Always hustling and just continuing to expand. We are in a business where you can never get comfortable or stagnant. Now that I’ve ventured into acting and producing, it’s like a whole new world has opened up. I’ve been blessed to have such an incredible friendship/partnership with 50 Cent, who has opened so many doors for me. I always tell him this — he’s the one person when he says he’s gonna do it, he really does it!
Like, “I’m about to create this show called Power. I’m gonna bring you in for an audition cause I want you to earn it. … BMF, I got something for you. You gotta earn it. Let’s go in there and wow them.” He has really helped me in this second phase of my career. And I’m very grateful to him. A lot of times, it’s like, “Well you didn’t come from this. You were a VJ or a radio person. You don’t really do this.” And it took me really going to acting school, classes, working on these shows — to show people I really do this. And I can really do it to a high level. And it took things like even getting nominated for the NAACP award for my work in The Chi to be like, this is really happening.
Now, you came forward recently about discovering a heart condition and having emergency surgery. You said it was a terrifying experience, but it made you reprioritize yourself. How have you done that?
So it’s like — work, work, work, go, go, go. Don’t sleep. Off a plane, land, go to set. 16-hour days, go to Kiyan’s game. It’s constant. And you realize, you can’t just go at that speed all the time. I feel so guilty taking a day off or like even taking a trip. I’m on the ‘gram — everybody is always on a trip! They on a vacation! I never go on trips! I work so hard. And when everything happened with my heart, I was like, “Yo, this is scary!” You could really work yourself to death or work yourself into the ground. And then what? One day on Instagram, “We loved her. She was great.” And then everybody moves on. It’s just how life is. If you don’t take care of yourself, who’s going to? So, I’m still working at it because I haven’t found that balance completely the way I would like to. But I think I’m getting better at it.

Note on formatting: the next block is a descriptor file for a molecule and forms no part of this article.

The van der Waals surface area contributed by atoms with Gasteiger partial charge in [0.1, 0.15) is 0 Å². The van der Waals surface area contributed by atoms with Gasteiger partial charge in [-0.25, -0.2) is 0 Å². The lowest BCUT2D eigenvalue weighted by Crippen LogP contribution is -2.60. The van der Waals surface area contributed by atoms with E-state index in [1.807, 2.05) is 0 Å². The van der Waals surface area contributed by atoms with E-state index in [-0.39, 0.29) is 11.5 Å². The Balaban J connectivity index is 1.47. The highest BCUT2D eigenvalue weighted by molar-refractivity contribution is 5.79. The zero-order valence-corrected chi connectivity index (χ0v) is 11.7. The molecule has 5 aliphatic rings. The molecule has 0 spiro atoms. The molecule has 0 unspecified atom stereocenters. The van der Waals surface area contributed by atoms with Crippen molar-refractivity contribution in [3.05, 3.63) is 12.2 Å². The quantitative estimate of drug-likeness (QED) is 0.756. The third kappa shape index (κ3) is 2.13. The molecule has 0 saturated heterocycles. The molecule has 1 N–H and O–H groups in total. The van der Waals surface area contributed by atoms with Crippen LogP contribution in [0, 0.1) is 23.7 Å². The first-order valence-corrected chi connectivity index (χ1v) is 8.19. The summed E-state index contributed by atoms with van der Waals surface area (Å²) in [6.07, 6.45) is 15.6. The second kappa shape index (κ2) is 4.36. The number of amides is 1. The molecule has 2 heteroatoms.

If you could go back, what would you say to your 15-year-old self? And what do you want to say to a 60-year-old La La?
I would tell my 15-year-old self, put yourself first, do what makes you happy. Don’t do things cause you want to make everybody else happy.
God willing, if I can get to 60, I want to say, “Wow, you had an incredible life with so many great experiences. You have an incredible son now who’s doing incredible things as well.” My assistant told me the other day, “I feel like you’ve lived five different lives in one.” When I look at like the teenage years on radio, then the MTV years and then reality years, and then the acting years, the marriage, it does feel like five lives in one, but it’s been very fulfilling, and I’m happy to say I lived a very fulfilled life. There’s more to do. But at 60, I would just be like — for a girl from Brooklyn, mom born in the Marcy Projects, didn’t have anything — to what I’ve created for myself and my family, is something I’m proud of.
Interview edited for length and clarity.